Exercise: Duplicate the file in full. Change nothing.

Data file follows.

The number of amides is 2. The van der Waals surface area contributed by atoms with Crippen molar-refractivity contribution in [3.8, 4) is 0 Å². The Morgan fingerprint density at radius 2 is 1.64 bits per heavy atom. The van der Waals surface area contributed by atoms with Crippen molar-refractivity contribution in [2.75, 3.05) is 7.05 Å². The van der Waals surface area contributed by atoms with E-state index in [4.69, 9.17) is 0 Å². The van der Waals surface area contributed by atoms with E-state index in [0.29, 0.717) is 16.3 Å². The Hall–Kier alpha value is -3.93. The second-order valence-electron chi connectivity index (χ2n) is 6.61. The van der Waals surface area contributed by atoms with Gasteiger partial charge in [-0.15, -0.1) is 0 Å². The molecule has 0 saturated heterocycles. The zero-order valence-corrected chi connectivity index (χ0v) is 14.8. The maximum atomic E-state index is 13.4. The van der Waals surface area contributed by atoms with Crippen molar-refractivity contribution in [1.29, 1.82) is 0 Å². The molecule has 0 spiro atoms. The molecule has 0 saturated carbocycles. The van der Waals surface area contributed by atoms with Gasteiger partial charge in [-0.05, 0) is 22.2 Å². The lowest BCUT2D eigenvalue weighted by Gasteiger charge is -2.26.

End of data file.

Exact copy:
The number of amides is 2. The van der Waals surface area contributed by atoms with Crippen molar-refractivity contribution in [3.8, 4) is 0 Å². The Morgan fingerprint density at radius 2 is 1.64 bits per heavy atom. The van der Waals surface area contributed by atoms with Crippen molar-refractivity contribution in [2.75, 3.05) is 7.05 Å². The van der Waals surface area contributed by atoms with E-state index in [4.69, 9.17) is 0 Å². The van der Waals surface area contributed by atoms with E-state index in [0.29, 0.717) is 16.3 Å². The Hall–Kier alpha value is -3.93. The second-order valence-electron chi connectivity index (χ2n) is 6.61. The van der Waals surface area contributed by atoms with Gasteiger partial charge in [-0.15, -0.1) is 0 Å². The molecule has 0 saturated heterocycles. The zero-order valence-corrected chi connectivity index (χ0v) is 14.8. The maximum atomic E-state index is 13.4. The van der Waals surface area contributed by atoms with Crippen molar-refractivity contribution in [1.29, 1.82) is 0 Å². The molecule has 0 spiro atoms. The molecule has 0 saturated carbocycles. The van der Waals surface area contributed by atoms with Gasteiger partial charge in [-0.05, 0) is 22.2 Å². The lowest BCUT2D eigenvalue weighted by Gasteiger charge is -2.26.